Atlanta City Council member Antonio Brown has been charged with multiple counts of fraud in connection with his attempts to defraud several financial institutions.

On July 29, the Grand Jury charged Brown, 35, of Atlanta, with wire fraud, mail fraud, bank fraud and making false statements on a bank loan application.

Authorities say Brown took out loans and made credit card purchases – and then falsely claimed that he was the victim of identity theft and was not responsible for the charges or repaying the loans.

“For years, Antonio Brown allegedly sought to defraud a number of banks and credit card companies by falsely claiming that he was the victim of identity theft,” U.S. Attorney Byung J. “BJay” Pak said. “Brown’s scheme was eventually brought to light, resulting in his indictment by the grand jury.”

According to U.S. Attorney Pak, beginning in 2012, Brown opened a number of credit cards, which he then used to make thousands of dollars’ worth of purchases for his own personal benefit. Brown also obtained over $60,000 in automobile loans to finance the purchases of a Mercedes C300 and a Range Rover.

Despite opening and using these credit cards and despite taking the money for the two automobile loans, Brown allegedly falsely claimed that his identity had been stolen and that someone else had made the credit card purchases or had taken out these loans.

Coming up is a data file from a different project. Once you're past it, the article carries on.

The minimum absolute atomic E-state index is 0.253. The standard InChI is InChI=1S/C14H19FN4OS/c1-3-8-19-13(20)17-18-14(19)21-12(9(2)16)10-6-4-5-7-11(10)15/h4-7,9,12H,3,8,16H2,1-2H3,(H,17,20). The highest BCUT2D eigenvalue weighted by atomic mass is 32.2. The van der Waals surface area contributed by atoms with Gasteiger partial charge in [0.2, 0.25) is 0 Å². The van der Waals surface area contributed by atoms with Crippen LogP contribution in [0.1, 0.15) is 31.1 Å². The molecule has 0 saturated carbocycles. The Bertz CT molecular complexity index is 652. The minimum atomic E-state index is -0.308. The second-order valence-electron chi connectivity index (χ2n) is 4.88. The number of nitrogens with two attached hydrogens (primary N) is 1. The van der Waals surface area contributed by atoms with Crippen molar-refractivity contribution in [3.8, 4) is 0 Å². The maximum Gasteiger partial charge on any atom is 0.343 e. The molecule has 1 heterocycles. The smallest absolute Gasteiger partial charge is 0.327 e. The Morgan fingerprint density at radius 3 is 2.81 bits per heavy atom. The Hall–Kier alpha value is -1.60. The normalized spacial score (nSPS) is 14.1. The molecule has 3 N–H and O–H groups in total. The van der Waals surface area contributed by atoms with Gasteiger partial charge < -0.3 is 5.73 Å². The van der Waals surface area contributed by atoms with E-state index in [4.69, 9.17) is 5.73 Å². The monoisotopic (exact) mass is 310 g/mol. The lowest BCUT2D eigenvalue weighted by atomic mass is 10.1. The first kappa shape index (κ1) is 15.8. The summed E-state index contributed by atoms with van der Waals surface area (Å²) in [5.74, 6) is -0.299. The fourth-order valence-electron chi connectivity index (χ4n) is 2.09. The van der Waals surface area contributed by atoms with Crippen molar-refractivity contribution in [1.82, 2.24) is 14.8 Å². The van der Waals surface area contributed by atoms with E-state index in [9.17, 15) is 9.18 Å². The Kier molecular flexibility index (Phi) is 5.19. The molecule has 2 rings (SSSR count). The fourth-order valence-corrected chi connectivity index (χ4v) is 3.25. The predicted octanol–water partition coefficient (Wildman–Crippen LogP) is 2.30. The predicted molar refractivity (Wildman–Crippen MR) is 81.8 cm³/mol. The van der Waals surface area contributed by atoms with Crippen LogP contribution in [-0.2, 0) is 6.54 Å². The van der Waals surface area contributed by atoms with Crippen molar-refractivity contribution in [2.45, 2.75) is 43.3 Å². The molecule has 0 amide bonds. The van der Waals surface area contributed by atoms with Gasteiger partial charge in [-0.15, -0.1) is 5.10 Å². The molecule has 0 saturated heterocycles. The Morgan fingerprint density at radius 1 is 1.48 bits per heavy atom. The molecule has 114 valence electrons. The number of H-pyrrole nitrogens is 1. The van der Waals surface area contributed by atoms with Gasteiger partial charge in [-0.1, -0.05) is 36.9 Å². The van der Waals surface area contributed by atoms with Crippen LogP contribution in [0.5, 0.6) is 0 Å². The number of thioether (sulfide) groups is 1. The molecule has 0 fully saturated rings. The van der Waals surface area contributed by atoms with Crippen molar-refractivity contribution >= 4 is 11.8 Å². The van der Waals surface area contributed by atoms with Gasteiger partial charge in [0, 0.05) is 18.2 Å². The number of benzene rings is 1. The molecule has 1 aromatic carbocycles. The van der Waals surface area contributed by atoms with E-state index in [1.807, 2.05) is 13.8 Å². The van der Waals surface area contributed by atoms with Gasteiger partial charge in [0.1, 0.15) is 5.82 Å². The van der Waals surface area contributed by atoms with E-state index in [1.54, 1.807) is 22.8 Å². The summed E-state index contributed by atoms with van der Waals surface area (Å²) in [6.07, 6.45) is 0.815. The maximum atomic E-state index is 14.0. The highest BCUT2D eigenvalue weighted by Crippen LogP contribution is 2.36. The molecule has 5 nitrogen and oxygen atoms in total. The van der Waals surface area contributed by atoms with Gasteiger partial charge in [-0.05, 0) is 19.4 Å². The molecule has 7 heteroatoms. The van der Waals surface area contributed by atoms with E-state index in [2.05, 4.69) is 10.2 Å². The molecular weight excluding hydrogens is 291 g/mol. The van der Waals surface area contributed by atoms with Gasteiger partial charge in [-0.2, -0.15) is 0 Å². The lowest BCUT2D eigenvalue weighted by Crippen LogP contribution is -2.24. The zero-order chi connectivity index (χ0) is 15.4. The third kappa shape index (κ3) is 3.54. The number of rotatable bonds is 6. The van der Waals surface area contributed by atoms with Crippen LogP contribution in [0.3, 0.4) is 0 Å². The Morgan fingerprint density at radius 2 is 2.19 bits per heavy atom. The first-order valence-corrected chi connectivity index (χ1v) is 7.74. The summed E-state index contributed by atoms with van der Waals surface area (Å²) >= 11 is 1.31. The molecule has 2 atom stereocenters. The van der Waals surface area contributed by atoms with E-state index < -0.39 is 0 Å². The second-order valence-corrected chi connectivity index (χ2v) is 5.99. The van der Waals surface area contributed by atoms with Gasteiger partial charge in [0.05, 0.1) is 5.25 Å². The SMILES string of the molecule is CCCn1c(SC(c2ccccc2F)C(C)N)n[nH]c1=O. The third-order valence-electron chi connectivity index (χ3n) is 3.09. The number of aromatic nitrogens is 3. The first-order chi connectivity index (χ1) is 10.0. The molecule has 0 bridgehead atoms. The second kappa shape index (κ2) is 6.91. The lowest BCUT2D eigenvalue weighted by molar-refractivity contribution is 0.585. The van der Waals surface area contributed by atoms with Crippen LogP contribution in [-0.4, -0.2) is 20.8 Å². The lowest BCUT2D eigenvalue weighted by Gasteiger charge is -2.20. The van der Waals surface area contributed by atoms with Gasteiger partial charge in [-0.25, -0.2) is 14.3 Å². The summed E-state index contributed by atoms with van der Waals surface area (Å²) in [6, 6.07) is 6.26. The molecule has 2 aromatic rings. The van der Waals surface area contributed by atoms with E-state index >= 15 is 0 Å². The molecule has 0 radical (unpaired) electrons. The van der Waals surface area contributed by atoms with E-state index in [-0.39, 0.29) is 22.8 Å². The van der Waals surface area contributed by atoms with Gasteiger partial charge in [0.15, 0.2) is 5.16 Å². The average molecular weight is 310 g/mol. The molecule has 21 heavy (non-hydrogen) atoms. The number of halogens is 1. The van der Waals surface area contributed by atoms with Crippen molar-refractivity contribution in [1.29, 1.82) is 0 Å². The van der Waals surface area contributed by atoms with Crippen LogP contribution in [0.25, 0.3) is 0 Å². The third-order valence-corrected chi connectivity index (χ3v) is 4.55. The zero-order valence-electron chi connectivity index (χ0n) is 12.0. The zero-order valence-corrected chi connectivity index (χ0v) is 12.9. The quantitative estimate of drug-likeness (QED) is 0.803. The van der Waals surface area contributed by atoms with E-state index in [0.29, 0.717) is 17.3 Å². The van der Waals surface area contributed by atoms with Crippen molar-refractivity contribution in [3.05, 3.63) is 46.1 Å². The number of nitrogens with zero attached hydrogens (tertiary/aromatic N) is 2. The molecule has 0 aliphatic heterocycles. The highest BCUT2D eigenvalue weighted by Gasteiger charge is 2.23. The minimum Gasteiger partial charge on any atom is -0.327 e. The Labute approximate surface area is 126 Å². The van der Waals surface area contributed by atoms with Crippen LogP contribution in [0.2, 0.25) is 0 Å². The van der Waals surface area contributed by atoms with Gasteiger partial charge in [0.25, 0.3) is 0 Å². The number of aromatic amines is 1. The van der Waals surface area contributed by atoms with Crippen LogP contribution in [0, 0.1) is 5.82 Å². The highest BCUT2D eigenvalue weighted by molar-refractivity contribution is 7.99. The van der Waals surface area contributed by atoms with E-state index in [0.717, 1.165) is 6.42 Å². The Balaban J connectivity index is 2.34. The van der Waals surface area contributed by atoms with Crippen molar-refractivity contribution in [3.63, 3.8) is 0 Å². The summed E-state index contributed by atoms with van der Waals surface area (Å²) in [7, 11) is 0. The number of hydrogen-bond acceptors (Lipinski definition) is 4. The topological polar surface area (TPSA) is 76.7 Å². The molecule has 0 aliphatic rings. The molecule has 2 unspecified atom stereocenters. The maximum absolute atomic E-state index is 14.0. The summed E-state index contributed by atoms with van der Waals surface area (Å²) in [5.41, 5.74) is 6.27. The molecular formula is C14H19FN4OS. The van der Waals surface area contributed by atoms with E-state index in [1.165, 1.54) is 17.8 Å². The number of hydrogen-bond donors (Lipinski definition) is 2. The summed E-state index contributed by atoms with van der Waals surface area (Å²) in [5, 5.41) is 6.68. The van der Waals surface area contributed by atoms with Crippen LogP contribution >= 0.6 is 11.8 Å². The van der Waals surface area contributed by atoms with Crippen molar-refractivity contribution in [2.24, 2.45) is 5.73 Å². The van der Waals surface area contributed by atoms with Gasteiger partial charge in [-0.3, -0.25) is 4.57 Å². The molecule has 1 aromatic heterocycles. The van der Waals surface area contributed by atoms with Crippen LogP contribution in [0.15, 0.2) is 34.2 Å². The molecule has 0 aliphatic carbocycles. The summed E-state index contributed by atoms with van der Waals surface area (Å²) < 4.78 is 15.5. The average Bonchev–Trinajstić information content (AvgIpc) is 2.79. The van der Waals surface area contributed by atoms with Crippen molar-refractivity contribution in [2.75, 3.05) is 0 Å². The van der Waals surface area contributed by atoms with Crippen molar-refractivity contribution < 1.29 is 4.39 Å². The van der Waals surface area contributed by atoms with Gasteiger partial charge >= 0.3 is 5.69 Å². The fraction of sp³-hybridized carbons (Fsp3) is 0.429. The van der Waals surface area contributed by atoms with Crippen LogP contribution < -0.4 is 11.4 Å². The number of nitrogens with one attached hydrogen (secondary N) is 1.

The indictment further alleges that Brown provided false information to Signature Bank when applying for a $75,000 loan in August 2017. During the loan application process, Brown provided a personal financial statement falsely claiming that he earned $325,000 per year and had $200,000 in available cash or assets.

Brown allegedly knew this information was false because he had recently submitted other loan applications reporting far less income and available cash or assets. For instance, in a July 2017 loan application to another bank, Brown submitted a 2016 federal income tax return reporting that he earned $125,000 per year (which was $200,000 less than what he represented that his income was to Signature Bank).

Further, in an August 2017 loan application to yet another bank, Brown claimed he had an annual salary of $175,000 (which was $150,000 less than what he told Signature Bank), and only had $25,000 in available cash and assets (which was $175,000 less than what he told Signature Bank).

“This investigation is another example of the power of partnerships in combating financial fraud and identity theft,” Postal Inspector in Charge of the Atlanta Division Tommy D. Coke said. “Postal Inspectors are dedicated to pursuing individuals who seek to defraud for their own financial gain.”

Pak noted that the charges in the indictment all relate to conduct that occurred before Brown was elected to the Atlanta City Council.

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